Editorial: Restore California’s floodplains to capture more stormwater

The southern Sierra Nevada is covered in the deepest snowpack in recorded history, and the rest of the range is not far behind. When all this snow melts, where will it go?

You can read the answer in the landscape of the central valley. To the eye it is almost flat, covered by layers of gravel, silt and clay washed from the mountains by rain and melting snow over the eons. Amid the flatness, gradual slopes extend down the middle of the valley, where the Sacramento River forms a water vein to the north and the San Joaquin River does the same in the middle. Once—prior to the late 19th century, when newcomers began draining the land and diverting water from the wetlands to agricultural fields—the southern portion of the valley was home to the largest freshwater lake by area west of the Mississippi River.

Many of California’s smaller valleys also have rivers, including the Salinas, which are often almost dry but flood their banks in wet years like this, more from torrential rain than from snowmelt.

That’s where the water flows: into the valley floors, where it causes the rivers to swell in flood years until they burst their banks and endanger communities like Pajaro and the people in it.

During the great flood of 1861-62, water covered the entire Central Valley. It would have been possible to sail north past the flooded Capitol in Sacramento from what wasn’t Bakersfield yet, almost to where Redding now sits.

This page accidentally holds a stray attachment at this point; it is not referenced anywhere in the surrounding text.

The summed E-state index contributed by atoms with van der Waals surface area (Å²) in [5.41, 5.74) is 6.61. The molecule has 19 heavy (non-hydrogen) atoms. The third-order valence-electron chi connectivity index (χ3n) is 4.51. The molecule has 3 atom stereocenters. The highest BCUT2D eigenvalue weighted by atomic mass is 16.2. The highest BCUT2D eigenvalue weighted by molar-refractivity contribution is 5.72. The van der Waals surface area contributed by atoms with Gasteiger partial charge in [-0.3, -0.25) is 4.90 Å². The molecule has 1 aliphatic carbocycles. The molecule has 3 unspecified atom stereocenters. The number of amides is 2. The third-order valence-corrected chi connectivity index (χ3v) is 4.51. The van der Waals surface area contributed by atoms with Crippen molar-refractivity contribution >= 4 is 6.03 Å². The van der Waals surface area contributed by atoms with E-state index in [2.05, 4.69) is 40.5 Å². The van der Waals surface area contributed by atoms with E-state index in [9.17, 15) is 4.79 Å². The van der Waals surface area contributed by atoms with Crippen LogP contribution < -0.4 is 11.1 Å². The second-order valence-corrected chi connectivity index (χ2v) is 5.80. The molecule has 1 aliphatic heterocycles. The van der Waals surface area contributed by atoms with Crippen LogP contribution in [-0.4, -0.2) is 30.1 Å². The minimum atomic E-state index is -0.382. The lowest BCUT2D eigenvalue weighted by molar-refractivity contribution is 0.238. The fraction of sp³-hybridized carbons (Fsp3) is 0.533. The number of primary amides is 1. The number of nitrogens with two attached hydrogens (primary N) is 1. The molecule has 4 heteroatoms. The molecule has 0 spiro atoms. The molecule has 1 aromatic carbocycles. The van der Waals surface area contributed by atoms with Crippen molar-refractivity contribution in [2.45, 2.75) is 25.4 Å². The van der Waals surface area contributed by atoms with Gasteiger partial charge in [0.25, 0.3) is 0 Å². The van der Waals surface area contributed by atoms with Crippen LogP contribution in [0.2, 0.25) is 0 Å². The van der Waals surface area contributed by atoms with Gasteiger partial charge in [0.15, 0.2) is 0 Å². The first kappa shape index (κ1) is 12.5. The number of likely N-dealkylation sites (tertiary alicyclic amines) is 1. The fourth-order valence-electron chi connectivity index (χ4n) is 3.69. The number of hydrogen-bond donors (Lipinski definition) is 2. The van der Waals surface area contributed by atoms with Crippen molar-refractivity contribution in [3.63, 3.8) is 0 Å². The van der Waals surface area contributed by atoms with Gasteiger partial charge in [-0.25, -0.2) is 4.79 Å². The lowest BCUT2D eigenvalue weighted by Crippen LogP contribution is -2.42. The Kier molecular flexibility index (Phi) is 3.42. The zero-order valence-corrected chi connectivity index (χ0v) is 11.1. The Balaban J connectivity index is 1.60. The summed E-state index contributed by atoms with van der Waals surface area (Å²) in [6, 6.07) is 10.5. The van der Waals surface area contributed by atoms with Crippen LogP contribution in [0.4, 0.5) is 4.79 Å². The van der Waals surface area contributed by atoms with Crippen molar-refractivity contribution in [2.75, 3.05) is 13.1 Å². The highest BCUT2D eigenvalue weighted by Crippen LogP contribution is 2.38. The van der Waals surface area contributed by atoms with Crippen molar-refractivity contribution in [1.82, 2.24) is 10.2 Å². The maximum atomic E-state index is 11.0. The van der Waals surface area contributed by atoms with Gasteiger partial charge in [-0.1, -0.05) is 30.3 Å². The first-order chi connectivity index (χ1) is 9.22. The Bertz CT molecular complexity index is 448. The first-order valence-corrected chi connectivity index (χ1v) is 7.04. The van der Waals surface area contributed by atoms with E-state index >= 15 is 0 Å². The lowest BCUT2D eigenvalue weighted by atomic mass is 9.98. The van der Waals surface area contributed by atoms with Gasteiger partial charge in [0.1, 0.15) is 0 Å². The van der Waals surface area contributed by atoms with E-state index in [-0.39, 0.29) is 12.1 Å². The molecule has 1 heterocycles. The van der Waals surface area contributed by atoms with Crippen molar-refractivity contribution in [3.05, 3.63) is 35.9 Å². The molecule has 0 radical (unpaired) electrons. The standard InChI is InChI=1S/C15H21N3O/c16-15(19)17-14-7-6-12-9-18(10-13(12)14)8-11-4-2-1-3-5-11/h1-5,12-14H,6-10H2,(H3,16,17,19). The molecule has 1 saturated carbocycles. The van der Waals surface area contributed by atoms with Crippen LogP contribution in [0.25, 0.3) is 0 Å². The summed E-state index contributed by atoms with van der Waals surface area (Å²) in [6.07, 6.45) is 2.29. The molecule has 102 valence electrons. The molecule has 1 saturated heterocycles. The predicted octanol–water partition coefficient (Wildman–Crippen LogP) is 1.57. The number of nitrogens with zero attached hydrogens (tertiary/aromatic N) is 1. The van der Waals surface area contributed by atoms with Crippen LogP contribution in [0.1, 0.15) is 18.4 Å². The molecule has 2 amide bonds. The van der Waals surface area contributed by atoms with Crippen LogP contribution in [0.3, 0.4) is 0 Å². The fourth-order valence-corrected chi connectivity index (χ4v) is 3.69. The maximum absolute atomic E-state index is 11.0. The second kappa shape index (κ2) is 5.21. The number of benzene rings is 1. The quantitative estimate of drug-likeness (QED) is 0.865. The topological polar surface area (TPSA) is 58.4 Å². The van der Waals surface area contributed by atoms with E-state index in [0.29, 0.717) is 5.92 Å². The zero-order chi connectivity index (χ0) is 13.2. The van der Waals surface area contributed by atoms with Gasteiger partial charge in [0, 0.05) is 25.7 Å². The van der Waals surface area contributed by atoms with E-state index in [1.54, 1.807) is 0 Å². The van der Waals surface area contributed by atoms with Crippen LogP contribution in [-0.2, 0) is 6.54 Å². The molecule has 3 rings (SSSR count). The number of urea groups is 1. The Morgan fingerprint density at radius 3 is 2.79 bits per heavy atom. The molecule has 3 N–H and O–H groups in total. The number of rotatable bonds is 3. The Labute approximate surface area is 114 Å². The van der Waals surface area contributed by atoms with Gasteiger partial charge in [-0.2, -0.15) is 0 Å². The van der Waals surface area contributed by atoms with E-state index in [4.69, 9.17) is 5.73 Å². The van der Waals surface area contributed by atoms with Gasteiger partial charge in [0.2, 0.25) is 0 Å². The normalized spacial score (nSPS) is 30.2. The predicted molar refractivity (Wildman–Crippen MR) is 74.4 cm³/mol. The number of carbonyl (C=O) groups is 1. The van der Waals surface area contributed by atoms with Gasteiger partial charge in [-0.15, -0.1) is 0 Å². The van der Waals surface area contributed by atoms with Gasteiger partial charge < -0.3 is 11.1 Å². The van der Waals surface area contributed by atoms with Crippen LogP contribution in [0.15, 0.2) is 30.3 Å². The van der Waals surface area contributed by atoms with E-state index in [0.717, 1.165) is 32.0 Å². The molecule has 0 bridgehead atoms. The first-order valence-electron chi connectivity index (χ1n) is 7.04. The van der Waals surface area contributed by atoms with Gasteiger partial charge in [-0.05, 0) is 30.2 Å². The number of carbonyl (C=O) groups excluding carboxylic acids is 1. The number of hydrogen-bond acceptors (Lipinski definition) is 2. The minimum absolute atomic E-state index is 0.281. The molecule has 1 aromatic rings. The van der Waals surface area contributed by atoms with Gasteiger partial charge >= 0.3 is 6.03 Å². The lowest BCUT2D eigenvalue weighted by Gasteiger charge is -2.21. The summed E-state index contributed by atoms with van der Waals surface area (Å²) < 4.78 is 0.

In drier times, however, those same flat floodplains looked particularly attractive to farmers and builders, so now the valley floors are being cultivated and developed. But in wet years like this, all the rain and melted snow still need a place to go and pay no attention to human development. It’s still looking for the deepest ground, and it will find it. A quick glance at a satellite photograph of the snow-capped Sierra makes it clear: no number of dams can hold back all that water, no number of reservoirs can contain it.

The solution is shockingly simple, relatively inexpensive – compared to the cost of catastrophic flooding – and surprisingly uncontroversial. We just haven’t done it to the extent required.

California needs to restore its flood plains. Not the whole valley floors and not like in the pre-development period. But many more acres of land need to be set aside for flooding.

Restoring flood plains requires delineating low-lying inland areas to allow water to pool away from homes and critical infrastructure. It’s as easy as moving dams. Rather than building them higher and higher to force the rushing water into the sea, levees set back from the riverbanks give the water a place to slow, settle, and seep into the ground, safely away from human activity settlement and commercial investment.

There are several benefits. The first, of course, is the protection of life and property, as flood water is given a place other than city streets to pool. In addition, water that settles over floodplains seeps into the ground and, where geology permits, replenishes groundwater that has been dangerously depleted by agricultural overpumping.